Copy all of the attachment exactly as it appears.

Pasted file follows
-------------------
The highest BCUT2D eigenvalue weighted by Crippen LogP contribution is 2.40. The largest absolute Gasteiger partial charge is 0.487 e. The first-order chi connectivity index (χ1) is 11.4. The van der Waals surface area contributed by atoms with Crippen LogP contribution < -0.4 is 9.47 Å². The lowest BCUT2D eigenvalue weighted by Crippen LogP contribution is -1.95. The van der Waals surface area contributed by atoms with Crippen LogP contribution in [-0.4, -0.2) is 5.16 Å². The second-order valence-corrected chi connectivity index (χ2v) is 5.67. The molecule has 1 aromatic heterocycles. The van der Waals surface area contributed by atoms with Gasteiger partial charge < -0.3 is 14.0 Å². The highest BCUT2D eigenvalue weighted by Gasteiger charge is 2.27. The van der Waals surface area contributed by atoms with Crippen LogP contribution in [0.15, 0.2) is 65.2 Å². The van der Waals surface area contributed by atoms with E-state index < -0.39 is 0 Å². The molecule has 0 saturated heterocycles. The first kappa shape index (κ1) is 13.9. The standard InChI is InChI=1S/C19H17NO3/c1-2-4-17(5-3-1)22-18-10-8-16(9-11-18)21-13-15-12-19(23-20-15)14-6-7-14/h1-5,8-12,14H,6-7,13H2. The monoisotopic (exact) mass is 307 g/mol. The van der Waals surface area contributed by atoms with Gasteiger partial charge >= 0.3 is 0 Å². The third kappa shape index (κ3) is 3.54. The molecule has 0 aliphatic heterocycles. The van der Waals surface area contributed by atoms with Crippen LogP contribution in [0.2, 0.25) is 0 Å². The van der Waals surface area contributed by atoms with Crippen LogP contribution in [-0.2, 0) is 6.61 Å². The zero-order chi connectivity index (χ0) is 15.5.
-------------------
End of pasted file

The highest BCUT2D eigenvalue weighted by Crippen LogP contribution is 2.40. The largest absolute Gasteiger partial charge is 0.487 e. The first-order chi connectivity index (χ1) is 11.4. The van der Waals surface area contributed by atoms with Crippen LogP contribution < -0.4 is 9.47 Å². The lowest BCUT2D eigenvalue weighted by Crippen LogP contribution is -1.95. The van der Waals surface area contributed by atoms with Crippen LogP contribution in [-0.4, -0.2) is 5.16 Å². The second-order valence-corrected chi connectivity index (χ2v) is 5.67. The molecule has 1 aromatic heterocycles. The van der Waals surface area contributed by atoms with Gasteiger partial charge < -0.3 is 14.0 Å². The highest BCUT2D eigenvalue weighted by Gasteiger charge is 2.27. The van der Waals surface area contributed by atoms with Crippen LogP contribution in [0.15, 0.2) is 65.2 Å². The van der Waals surface area contributed by atoms with E-state index < -0.39 is 0 Å². The molecule has 0 saturated heterocycles. The first kappa shape index (κ1) is 13.9. The standard InChI is InChI=1S/C19H17NO3/c1-2-4-17(5-3-1)22-18-10-8-16(9-11-18)21-13-15-12-19(23-20-15)14-6-7-14/h1-5,8-12,14H,6-7,13H2. The monoisotopic (exact) mass is 307 g/mol. The van der Waals surface area contributed by atoms with Gasteiger partial charge >= 0.3 is 0 Å². The third kappa shape index (κ3) is 3.54. The molecule has 0 aliphatic heterocycles. The van der Waals surface area contributed by atoms with Crippen LogP contribution in [0.2, 0.25) is 0 Å². The van der Waals surface area contributed by atoms with Crippen LogP contribution in [-0.2, 0) is 6.61 Å². The zero-order chi connectivity index (χ0) is 15.5.